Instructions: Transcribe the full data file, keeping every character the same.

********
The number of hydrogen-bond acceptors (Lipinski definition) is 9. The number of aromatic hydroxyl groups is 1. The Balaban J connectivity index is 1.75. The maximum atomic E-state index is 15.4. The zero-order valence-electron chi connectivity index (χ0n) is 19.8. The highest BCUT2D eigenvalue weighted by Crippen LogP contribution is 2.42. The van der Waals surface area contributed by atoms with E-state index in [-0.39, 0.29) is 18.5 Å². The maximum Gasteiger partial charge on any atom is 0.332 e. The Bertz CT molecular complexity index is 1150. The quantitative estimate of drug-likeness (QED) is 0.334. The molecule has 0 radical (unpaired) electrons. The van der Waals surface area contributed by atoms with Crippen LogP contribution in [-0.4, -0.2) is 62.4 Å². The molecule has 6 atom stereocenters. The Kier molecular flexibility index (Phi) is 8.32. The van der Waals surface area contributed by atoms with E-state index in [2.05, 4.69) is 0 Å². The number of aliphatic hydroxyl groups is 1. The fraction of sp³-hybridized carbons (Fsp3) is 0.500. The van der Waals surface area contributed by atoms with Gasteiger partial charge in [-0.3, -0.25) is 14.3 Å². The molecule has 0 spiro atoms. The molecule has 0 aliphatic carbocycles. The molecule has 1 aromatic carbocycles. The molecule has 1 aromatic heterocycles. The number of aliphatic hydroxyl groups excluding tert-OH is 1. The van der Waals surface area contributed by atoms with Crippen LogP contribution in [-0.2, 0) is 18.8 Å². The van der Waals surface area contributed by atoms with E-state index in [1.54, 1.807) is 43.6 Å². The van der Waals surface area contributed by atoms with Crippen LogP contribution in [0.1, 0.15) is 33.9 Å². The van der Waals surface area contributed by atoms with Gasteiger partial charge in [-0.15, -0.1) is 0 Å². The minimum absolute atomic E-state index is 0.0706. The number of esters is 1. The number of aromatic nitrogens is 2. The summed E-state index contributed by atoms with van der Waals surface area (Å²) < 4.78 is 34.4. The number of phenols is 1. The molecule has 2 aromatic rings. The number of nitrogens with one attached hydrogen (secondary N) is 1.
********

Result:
The number of hydrogen-bond acceptors (Lipinski definition) is 9. The number of aromatic hydroxyl groups is 1. The Balaban J connectivity index is 1.75. The maximum atomic E-state index is 15.4. The zero-order valence-electron chi connectivity index (χ0n) is 19.8. The highest BCUT2D eigenvalue weighted by Crippen LogP contribution is 2.42. The van der Waals surface area contributed by atoms with E-state index in [-0.39, 0.29) is 18.5 Å². The maximum Gasteiger partial charge on any atom is 0.332 e. The Bertz CT molecular complexity index is 1150. The quantitative estimate of drug-likeness (QED) is 0.334. The molecule has 0 radical (unpaired) electrons. The van der Waals surface area contributed by atoms with Crippen LogP contribution in [-0.4, -0.2) is 62.4 Å². The molecule has 6 atom stereocenters. The Kier molecular flexibility index (Phi) is 8.32. The van der Waals surface area contributed by atoms with E-state index in [2.05, 4.69) is 0 Å². The number of aliphatic hydroxyl groups is 1. The fraction of sp³-hybridized carbons (Fsp3) is 0.500. The van der Waals surface area contributed by atoms with Gasteiger partial charge in [-0.3, -0.25) is 14.3 Å². The molecule has 0 spiro atoms. The molecule has 0 aliphatic carbocycles. The molecule has 1 aromatic carbocycles. The molecule has 1 aromatic heterocycles. The number of aliphatic hydroxyl groups excluding tert-OH is 1. The van der Waals surface area contributed by atoms with Crippen LogP contribution in [-0.2, 0) is 18.8 Å². The van der Waals surface area contributed by atoms with E-state index in [1.54, 1.807) is 43.6 Å². The van der Waals surface area contributed by atoms with Crippen LogP contribution in [0.1, 0.15) is 33.9 Å². The van der Waals surface area contributed by atoms with Gasteiger partial charge in [-0.15, -0.1) is 0 Å². The minimum absolute atomic E-state index is 0.0706. The number of esters is 1. The number of aromatic nitrogens is 2. The summed E-state index contributed by atoms with van der Waals surface area (Å²) < 4.78 is 34.4. The number of phenols is 1. The molecule has 2 aromatic rings. The number of nitrogens with one attached hydrogen (secondary N) is 1.